I have used three scopes (6SE, 102/460 and the little 60/360) with the smartphone adapter and never had problems with it. BUT I wouldn't recommend a smartphone. Even if there's at least one guy getting astonishing good results using an iPhone, my experience is, that smartphones used as a cam are just for a quick pic, not for any better stuff. For that, if you buy say a ASI 120S, you will get a nice little cheap planetary cam which may allow for some DSO, too. I would recommend a ASI224, though. Its a bit more money but a very good planetary as well as DSO cam - you pay for it, as the sensor is rather small, hence your fov will be smallish, even if you are using a short widefield telescope.

 

Some DSLRs are very good, but if you don't own one of those, you might have not much fun with it (my samsung NX is not worth much as an astrocam...) - and buying one of the good ones will be more expensive as a 224. 

 

Achromats are ok for EAA - but it depends a lot how your personal feeling is. So I do like my 102/460 achromat, but it's rather colorful (you will find pictures on the Astro Video thread taken by the Bresser AR 102/460, look at those and decide your self. A 80/400 might be much less colourful, though! For planetary stuff it might be too colorful - anyway, its more of a widefield, so you don't want to do planetary imaging with that! For DSOs I find it rather acceptable, bright stars will sometimes show some colour - you wouldn't want to use it to challenge Hubble... but...

 

I think the 6" aperture is a nice compromise of aperture, weight, size and price. I didn't use it to capture Mars so far, but it's been rather good for the big planets - and with eaa tools you will see Pluto, I'm sure. If you will catch Phobos? Maybe, I can't tell. I guess you're right, theres not much you can see with 6" which you can't see with 4.5", too - but resolution. This might or might not be important to you (i.e Jupiter looks nicer with higher resolution...) And DSOs like more aperture, even if you are using EAA tools. BUT I find myself using more often my mini (60/360), as it'S very easy going and gives very nice pictures to watch. Only it takes a bit more time to get the fainter stuff and sometimes I love the smaller galaxies with the 6" over those tiny fuzzies on the widefield.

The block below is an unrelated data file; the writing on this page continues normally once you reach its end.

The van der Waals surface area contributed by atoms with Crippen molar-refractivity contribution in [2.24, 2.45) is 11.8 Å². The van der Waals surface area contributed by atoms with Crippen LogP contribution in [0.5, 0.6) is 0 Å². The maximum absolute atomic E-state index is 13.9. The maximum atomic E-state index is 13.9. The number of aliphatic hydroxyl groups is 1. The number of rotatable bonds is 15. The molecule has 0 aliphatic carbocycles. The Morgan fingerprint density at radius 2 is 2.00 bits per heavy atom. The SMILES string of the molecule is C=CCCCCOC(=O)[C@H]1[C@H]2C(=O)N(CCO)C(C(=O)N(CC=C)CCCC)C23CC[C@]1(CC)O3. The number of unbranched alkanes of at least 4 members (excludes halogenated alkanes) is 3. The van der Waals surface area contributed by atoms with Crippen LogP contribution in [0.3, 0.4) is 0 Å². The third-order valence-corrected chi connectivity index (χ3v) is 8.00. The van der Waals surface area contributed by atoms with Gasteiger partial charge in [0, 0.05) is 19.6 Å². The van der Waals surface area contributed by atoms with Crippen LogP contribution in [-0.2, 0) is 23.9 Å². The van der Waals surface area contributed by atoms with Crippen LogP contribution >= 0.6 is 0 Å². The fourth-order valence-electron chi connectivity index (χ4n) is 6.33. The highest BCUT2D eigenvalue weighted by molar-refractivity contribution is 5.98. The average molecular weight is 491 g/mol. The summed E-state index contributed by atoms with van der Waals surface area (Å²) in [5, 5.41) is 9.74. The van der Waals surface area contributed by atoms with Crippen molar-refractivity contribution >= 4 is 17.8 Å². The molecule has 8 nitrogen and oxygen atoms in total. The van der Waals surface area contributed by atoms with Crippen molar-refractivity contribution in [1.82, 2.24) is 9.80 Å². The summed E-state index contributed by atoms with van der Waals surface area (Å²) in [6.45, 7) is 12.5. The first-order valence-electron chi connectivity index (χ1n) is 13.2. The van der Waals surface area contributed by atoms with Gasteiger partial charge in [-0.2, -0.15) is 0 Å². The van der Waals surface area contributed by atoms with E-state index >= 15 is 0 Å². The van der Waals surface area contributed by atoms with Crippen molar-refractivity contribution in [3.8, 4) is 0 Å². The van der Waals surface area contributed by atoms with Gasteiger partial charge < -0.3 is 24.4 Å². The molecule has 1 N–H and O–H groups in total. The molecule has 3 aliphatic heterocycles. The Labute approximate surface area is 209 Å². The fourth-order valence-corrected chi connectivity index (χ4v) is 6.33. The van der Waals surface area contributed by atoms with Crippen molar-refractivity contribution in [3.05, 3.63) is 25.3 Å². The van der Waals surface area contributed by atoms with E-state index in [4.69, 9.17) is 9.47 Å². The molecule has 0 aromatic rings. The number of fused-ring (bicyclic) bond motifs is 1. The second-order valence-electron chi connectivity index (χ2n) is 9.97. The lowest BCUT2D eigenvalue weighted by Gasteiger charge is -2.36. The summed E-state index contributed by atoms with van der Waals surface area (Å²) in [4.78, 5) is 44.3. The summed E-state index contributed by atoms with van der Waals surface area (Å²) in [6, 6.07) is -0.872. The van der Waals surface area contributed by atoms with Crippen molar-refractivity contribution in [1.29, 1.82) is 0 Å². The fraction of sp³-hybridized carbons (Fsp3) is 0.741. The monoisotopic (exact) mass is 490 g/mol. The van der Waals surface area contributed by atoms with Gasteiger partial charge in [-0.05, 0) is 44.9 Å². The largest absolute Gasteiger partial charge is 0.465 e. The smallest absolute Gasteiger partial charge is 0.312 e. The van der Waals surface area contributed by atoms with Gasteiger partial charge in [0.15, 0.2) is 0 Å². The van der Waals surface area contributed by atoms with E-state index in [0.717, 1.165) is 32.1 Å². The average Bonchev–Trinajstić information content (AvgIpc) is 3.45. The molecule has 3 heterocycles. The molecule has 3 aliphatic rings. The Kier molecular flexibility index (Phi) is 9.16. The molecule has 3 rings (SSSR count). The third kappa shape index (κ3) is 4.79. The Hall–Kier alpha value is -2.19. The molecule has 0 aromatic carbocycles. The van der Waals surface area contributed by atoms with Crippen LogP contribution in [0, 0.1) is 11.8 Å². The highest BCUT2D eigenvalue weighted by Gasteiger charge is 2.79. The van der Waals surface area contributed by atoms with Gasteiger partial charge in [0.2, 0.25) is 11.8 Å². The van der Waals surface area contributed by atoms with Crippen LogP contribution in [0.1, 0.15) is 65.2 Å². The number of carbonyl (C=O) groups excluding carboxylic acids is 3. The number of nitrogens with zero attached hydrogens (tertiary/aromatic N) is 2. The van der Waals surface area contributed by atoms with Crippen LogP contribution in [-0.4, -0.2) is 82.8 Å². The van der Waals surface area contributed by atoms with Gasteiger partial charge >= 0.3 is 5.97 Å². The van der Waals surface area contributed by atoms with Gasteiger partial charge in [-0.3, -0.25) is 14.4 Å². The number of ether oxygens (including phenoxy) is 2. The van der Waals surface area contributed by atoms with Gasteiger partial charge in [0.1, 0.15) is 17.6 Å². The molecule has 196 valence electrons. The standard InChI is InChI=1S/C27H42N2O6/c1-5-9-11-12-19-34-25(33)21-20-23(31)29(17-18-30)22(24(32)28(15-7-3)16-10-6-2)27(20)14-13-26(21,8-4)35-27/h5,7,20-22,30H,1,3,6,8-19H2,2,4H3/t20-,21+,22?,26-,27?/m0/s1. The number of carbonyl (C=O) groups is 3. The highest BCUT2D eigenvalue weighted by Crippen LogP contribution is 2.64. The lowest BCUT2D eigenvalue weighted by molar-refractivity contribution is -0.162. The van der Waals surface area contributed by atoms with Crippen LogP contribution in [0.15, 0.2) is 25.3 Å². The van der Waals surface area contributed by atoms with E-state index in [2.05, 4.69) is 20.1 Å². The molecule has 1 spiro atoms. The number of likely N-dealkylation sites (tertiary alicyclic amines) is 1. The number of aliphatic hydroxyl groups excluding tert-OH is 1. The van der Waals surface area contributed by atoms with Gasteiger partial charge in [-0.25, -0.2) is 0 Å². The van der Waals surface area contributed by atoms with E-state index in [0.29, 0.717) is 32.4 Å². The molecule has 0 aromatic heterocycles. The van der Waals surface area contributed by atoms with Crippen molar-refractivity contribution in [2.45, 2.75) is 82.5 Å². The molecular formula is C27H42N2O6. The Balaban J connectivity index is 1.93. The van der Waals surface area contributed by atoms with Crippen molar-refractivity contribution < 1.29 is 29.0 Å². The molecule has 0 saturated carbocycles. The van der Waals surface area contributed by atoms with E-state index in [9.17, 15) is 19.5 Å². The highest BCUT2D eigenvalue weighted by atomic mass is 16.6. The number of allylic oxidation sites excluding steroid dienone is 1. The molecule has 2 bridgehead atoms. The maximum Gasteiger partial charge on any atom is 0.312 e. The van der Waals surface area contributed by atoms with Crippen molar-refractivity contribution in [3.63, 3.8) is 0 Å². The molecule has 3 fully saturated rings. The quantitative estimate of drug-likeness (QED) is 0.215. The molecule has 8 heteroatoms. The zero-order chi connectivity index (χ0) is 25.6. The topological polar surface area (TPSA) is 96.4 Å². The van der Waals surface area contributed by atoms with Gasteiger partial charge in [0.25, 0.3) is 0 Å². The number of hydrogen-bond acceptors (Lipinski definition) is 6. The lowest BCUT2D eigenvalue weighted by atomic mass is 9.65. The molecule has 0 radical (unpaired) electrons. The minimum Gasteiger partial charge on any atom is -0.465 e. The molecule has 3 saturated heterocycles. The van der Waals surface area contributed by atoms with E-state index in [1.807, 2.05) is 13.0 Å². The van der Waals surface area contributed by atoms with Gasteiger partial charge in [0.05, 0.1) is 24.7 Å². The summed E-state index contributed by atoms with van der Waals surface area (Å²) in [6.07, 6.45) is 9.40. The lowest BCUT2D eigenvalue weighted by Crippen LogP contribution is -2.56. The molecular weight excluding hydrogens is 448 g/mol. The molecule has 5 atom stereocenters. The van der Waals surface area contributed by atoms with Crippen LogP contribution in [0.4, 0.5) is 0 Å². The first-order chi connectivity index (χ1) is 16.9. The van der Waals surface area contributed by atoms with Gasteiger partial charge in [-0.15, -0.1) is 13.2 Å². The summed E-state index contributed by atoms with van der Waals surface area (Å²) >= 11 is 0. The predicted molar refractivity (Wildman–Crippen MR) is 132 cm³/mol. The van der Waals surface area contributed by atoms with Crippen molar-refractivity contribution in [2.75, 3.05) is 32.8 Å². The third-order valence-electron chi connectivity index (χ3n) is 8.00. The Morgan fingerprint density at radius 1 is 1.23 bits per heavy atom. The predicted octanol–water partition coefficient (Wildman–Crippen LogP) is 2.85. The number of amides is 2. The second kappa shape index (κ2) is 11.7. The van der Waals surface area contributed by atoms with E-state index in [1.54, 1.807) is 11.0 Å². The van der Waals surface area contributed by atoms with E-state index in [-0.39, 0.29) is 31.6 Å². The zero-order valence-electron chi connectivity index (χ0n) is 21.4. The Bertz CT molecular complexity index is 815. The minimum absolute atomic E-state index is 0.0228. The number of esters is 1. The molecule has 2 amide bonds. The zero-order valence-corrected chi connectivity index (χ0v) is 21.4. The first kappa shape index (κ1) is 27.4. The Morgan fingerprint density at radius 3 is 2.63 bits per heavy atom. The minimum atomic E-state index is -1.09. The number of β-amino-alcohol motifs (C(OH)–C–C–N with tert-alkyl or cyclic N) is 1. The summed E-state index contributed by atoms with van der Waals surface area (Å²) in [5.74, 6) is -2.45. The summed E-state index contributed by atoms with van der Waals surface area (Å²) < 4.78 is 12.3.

To me, the biggest con for SLT (I do own one...) is the limited weight, though. You MAY put the bigger refractors on it, but its getting rather shaky... So it might not be ok for most of what you want. Thatswhy I would prefer the 6SE over the 8SE (same mount, less weight and cheaper).

 

So much for now. I might find more time to answer more later on... (-;



#19 Censustaker

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Posted Today, 12:28 PM

I would not recommend the SLT mount, its OK, i had a scope with one, but it's nowhere near as stable or sturdy as the nexstar SE mounts. 



#20 NaNuu

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Posted Today, 02:46 PM

Just one more thought: I got the feeling you want to design and buy the one perfect system or combination for all needs, wants and so on (even for decades).

 

While I very much understand that, I think it's something you never will be able to do. Just because if you don't can spent MUCH money, you simply can not guarantee that any system or any combination is best suited for all what you might want to do. So the best recommendation I could think of is: start with one cheaper system keeping some of your money back and wait how things turn out. Try to get a dedicated eaa cam (as almost any scope takes advantage from eaa, maybe except really slow ones).

 

While in principle many cams (even smartphones) are able to get you pictures and videos, the pain if you try to do so with the "wrong" one is much frustrating, while the easy going cams offer so much joy, you will spent much time with that, regardless of how small or how "not best in all cases" your little scope will be.